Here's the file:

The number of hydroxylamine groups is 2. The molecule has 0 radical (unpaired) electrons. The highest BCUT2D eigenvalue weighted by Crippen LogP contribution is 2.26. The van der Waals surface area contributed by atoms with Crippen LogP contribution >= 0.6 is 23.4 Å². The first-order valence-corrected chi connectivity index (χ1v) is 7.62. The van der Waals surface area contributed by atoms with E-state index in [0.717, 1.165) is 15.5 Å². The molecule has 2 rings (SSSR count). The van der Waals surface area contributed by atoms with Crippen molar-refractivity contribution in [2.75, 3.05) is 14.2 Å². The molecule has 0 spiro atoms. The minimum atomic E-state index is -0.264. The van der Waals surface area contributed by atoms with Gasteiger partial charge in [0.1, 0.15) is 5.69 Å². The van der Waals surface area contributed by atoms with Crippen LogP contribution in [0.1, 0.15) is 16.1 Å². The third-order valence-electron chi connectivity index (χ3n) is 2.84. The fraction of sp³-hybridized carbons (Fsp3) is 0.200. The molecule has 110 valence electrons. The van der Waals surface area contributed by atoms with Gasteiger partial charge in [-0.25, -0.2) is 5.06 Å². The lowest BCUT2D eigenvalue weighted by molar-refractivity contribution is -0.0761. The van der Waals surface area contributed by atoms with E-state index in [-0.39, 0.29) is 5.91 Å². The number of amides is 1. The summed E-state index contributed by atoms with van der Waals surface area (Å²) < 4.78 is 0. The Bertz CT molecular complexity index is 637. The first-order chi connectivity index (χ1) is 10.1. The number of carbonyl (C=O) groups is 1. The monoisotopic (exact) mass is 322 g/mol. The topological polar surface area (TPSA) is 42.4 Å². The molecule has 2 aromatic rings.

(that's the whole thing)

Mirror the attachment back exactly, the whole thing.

The number of hydroxylamine groups is 2. The molecule has 0 radical (unpaired) electrons. The highest BCUT2D eigenvalue weighted by Crippen LogP contribution is 2.26. The van der Waals surface area contributed by atoms with Crippen LogP contribution >= 0.6 is 23.4 Å². The first-order valence-corrected chi connectivity index (χ1v) is 7.62. The van der Waals surface area contributed by atoms with E-state index in [0.717, 1.165) is 15.5 Å². The molecule has 2 rings (SSSR count). The van der Waals surface area contributed by atoms with Crippen molar-refractivity contribution in [2.75, 3.05) is 14.2 Å². The molecule has 0 spiro atoms. The minimum atomic E-state index is -0.264. The van der Waals surface area contributed by atoms with Gasteiger partial charge in [0.1, 0.15) is 5.69 Å². The van der Waals surface area contributed by atoms with Crippen LogP contribution in [0.1, 0.15) is 16.1 Å². The third-order valence-electron chi connectivity index (χ3n) is 2.84. The fraction of sp³-hybridized carbons (Fsp3) is 0.200. The molecule has 110 valence electrons. The van der Waals surface area contributed by atoms with Gasteiger partial charge in [-0.25, -0.2) is 5.06 Å². The lowest BCUT2D eigenvalue weighted by molar-refractivity contribution is -0.0761. The van der Waals surface area contributed by atoms with E-state index in [-0.39, 0.29) is 5.91 Å². The number of amides is 1. The summed E-state index contributed by atoms with van der Waals surface area (Å²) < 4.78 is 0. The Bertz CT molecular complexity index is 637. The first-order chi connectivity index (χ1) is 10.1. The number of carbonyl (C=O) groups is 1. The monoisotopic (exact) mass is 322 g/mol. The topological polar surface area (TPSA) is 42.4 Å². The molecule has 2 aromatic rings.